History and doctrine

Sikh in Punjabi means “learner,” and those who joined the Sikh community, or Panth (“Path”), were people who sought spiritual guidance. Sikhs claim that their tradition has always been separate from Hinduism. Nevertheless, many Western scholars argue that in its earliest stage Sikhism was a movement within the Hindu tradition; Nanak, they point out, was raised a Hindu and eventually belonged to the Sant tradition of northern India, a movement associated with the great poet and mystic Kabir (1440–1518). The Sants, most of whom were poor, dispossessed, and illiterate, composed hymns of great beauty expressing their experience of the divine, which they saw in all things. Their tradition drew heavily on the Vaishnava bhakti (the devotional movement within the Hindu tradition that worships the god Vishnu), though there were important differences between the two. Like the followers of bhakti, the Sants believed that devotion to God is essential to liberation from the cycle of rebirth in which all human beings are trapped; unlike the followers of bhakti, however, the Sants maintained that God is nirgun (“without form”) and not sagun (“with form”). For the Sants, God can be neither incarnated nor represented in concrete terms.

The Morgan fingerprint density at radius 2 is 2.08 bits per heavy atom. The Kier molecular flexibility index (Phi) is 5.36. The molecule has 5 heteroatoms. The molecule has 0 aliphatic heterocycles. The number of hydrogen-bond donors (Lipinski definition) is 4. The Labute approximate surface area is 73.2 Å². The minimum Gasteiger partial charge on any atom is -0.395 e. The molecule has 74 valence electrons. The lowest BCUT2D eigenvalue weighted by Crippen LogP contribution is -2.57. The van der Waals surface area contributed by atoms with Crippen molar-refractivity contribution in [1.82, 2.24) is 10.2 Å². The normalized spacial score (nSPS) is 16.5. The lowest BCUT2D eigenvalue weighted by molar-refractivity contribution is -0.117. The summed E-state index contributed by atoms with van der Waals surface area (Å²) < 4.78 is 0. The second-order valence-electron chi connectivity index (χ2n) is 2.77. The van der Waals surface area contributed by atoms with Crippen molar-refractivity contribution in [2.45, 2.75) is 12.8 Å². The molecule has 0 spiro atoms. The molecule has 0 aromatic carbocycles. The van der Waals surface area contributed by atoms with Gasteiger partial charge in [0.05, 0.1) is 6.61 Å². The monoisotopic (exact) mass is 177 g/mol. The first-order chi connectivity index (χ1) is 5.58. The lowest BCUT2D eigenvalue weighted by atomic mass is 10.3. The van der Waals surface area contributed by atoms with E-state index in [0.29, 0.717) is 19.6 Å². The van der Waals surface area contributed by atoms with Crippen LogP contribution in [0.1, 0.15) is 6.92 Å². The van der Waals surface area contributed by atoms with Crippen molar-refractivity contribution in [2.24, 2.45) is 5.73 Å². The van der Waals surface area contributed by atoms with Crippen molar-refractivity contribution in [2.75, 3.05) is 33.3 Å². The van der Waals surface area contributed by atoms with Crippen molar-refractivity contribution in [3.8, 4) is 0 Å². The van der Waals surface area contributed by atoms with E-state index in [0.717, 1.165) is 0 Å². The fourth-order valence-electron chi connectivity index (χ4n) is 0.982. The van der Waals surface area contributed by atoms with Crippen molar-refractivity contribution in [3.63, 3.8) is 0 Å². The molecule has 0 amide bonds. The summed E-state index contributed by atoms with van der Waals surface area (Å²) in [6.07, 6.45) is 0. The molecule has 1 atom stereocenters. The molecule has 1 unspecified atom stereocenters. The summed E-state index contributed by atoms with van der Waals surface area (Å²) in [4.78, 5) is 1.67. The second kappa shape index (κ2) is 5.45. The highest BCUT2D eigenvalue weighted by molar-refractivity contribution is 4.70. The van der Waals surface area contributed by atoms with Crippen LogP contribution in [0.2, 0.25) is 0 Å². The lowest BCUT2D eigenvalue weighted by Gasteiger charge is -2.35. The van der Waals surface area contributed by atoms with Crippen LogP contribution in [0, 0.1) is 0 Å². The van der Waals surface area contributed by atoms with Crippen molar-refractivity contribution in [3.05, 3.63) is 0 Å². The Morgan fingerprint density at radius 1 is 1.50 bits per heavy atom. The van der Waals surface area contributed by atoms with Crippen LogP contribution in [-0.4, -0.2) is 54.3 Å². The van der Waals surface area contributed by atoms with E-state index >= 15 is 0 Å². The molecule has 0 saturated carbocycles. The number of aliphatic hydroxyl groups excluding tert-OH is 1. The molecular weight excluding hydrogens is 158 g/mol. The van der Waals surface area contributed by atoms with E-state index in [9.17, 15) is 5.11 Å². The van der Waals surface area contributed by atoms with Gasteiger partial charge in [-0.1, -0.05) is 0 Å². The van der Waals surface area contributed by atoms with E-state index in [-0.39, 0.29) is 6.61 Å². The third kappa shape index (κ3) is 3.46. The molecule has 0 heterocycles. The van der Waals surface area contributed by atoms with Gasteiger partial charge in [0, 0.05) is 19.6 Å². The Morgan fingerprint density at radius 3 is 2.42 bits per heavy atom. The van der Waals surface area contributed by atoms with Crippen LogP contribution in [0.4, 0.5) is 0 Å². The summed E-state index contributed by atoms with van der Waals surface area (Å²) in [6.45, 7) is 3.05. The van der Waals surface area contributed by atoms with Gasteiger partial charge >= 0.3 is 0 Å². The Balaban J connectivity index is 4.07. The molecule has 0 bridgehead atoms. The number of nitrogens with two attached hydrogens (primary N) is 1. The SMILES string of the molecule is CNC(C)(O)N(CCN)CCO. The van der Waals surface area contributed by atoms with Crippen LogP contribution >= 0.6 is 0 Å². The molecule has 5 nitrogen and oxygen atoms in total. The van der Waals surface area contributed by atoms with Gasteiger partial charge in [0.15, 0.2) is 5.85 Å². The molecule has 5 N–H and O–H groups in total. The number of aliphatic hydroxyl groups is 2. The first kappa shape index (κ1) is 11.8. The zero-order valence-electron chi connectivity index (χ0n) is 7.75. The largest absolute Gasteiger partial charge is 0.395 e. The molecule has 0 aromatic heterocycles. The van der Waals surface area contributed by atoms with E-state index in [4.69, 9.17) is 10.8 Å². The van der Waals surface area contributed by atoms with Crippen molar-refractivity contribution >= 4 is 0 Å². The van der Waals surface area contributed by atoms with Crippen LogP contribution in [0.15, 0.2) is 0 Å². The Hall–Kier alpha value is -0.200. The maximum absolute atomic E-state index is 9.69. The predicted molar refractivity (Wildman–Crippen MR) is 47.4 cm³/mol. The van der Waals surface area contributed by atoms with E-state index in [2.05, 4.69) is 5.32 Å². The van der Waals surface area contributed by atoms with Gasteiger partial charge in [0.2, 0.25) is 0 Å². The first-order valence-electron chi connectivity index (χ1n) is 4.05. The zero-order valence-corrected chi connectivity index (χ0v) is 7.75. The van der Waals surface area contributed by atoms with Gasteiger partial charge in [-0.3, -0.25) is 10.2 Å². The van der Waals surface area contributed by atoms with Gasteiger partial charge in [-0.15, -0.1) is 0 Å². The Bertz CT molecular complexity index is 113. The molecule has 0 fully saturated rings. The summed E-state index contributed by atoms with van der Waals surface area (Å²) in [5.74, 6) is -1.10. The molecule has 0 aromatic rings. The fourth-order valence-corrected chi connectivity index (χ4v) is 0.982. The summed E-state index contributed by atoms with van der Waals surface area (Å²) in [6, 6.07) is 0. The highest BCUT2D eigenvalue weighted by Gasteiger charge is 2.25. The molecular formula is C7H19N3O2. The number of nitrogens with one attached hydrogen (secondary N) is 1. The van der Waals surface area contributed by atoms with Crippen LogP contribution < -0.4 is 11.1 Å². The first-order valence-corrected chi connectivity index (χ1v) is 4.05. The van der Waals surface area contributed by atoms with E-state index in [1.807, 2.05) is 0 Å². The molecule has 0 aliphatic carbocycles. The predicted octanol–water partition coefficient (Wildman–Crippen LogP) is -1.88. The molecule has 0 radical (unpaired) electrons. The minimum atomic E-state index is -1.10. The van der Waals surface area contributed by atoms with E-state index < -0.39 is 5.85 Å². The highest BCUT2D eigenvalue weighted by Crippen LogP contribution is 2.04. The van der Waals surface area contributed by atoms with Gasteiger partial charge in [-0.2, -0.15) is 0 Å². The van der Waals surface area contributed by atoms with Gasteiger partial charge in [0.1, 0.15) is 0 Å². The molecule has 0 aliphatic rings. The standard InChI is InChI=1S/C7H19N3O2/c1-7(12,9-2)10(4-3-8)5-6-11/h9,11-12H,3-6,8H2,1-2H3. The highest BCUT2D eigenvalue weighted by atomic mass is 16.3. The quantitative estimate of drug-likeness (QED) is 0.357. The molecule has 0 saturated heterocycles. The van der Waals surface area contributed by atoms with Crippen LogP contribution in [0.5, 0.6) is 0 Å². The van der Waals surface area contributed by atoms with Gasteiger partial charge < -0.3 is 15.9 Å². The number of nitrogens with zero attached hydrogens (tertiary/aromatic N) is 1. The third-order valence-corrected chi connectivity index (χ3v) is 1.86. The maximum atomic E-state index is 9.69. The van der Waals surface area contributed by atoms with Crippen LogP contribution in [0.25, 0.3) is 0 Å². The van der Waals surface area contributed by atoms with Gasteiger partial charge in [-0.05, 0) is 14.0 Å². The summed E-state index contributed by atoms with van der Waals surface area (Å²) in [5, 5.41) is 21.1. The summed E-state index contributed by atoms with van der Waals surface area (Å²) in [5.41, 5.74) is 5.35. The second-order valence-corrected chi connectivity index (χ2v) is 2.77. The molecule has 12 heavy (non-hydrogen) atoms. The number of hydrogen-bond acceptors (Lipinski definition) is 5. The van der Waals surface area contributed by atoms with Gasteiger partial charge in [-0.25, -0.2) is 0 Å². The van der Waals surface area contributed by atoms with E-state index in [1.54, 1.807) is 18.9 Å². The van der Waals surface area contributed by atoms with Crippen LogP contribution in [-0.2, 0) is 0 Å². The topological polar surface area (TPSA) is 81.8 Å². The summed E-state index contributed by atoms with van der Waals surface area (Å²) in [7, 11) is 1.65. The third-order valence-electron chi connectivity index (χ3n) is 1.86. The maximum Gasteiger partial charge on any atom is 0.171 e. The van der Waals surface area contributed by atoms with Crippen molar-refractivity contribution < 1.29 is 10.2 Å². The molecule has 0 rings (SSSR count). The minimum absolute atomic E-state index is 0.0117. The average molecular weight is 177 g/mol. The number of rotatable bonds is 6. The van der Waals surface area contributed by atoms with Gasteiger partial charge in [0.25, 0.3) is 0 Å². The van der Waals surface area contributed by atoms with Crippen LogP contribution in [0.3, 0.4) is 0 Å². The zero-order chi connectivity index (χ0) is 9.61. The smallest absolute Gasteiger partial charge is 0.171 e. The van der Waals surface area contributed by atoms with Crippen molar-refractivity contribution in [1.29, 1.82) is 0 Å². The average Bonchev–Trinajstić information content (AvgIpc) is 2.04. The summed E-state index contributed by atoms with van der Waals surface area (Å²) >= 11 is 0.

Certain lesser influences also operated on the Sant movement. Chief among them was the Nath tradition, which comprised a cluster of sects, all claiming descent from the semilegendary teacher Gorakhnath and all promoting Hatha Yoga as the means of spiritual liberation. Although the Sants rejected the physical aspects of Hatha Yoga in favour of meditation techniques, they accepted the Naths’ concept of spiritual ascent to ultimate bliss. Some scholars have argued that the Sants were influenced by Islam through their contact with the Mughal rulers of India from the early 16th century, but there is in fact little indication of this, though Sufism (Islamic mysticism) may have had a marginal effect.

The 10 Gurus
Guru Nanak